Research indicates that our weight is affected more by what we eat than by how much we eat

"A randomized controlled trial conducted by several institutions including Boston Children’s Hospital and the Harvard Medical School over three years and published last week in a peer-reviewed medical journal concludes that, “Consistent with the carbohydrate-insulin model, lowering dietary carbohydrate increased energy expenditure during weight loss maintenance."

"Research indicates that our weight is affected more by what we eat than by how much we eat" source

"This metabolic effect may improve the success of obesity treatment, especially among those with high insulin secretion.”

As summarized in ScienceDaily, “Most people regain the weight they lose from dieting within one or two years, in part because the body adapts by slowing metabolism and burning fewer calories. A meticulous study now finds that eating fewer carbohydrates increases the number of calories burned. The findings suggest that low-carb diets can help people maintain weight loss, making obesity treatment more effective.”

One of the study’s authors, Dr. David Ludwig, explains in the Los Angeles Times, “As anyone who’s gone on a diet knows, once you lose some weight, it gets harder to lose more. The ‘eat less, move more’ mantra, as simple as it sounds, doesn’t help us deal with our bodies’ metabolic reality: As we shed pounds, we get even hungrier and our metabolism slows down. But findings from a new study I led with my colleague Cara Ebbeling suggest that what we eat — not just how much — has a substantial effect on our metabolism and thus how much weight we gain or lose.”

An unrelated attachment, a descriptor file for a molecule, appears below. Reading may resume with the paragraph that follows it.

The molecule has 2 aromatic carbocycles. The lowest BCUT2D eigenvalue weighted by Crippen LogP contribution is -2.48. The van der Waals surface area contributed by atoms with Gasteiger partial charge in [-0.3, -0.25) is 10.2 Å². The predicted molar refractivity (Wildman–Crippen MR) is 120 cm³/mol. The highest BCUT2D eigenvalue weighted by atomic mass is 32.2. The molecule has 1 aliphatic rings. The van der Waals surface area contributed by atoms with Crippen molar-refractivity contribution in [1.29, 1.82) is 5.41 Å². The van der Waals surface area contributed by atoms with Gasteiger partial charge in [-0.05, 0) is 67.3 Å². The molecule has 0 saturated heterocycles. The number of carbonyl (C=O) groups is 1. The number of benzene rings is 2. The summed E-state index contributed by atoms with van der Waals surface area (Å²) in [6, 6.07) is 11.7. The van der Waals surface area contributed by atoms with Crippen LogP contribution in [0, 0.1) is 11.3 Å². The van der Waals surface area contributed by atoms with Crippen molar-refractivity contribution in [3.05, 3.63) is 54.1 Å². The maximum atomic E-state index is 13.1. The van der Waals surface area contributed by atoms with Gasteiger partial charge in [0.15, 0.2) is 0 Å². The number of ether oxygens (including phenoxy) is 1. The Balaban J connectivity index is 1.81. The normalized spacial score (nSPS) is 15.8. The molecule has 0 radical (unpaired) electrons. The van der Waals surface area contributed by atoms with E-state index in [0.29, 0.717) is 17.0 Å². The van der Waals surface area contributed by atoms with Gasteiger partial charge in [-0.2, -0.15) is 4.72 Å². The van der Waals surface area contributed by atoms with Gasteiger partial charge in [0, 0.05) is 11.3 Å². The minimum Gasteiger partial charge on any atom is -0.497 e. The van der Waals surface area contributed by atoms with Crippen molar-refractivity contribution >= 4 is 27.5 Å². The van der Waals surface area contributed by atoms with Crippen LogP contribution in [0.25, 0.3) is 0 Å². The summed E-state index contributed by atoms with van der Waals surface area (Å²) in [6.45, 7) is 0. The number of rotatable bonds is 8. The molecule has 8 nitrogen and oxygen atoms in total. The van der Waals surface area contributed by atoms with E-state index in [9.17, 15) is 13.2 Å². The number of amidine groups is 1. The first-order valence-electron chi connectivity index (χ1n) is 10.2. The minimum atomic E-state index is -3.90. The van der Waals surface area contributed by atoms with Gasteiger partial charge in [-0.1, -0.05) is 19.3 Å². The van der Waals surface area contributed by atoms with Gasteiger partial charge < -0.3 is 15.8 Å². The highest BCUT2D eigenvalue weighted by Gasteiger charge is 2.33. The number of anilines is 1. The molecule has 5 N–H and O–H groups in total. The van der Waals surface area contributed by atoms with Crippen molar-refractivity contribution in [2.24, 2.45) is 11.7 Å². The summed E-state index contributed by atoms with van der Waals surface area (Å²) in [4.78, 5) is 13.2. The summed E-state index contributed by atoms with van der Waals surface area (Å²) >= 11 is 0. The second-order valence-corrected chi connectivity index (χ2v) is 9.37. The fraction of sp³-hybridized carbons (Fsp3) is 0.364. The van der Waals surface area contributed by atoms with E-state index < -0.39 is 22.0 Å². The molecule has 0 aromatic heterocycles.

Dr. Ludwig continues, “People have a hard time believing that weight control isn’t just a matter of calories eaten and calories burned. But there is an alternate hypothesis about obesity, which is what my group studies. The carbohydrate-insulin model argues that overeating isn’t the underlying cause of long-term weight gain. Instead, it’s the biological process of gaining weight that causes us to overeat. Here’s how this hypothesis goes: Consuming processed carbohydrates (especially refined grains, potato products and sugars), causes our bodies to produce more insulin. Too much insulin, one of the most powerful hormones, forces our fat cells into calorie-storage overdrive. These rapidly growing fat cells then hoard too many calories, leaving too few for the rest of the body. So we get hungry, and if we persist in eating less, our metabolism slows down.”" source, read more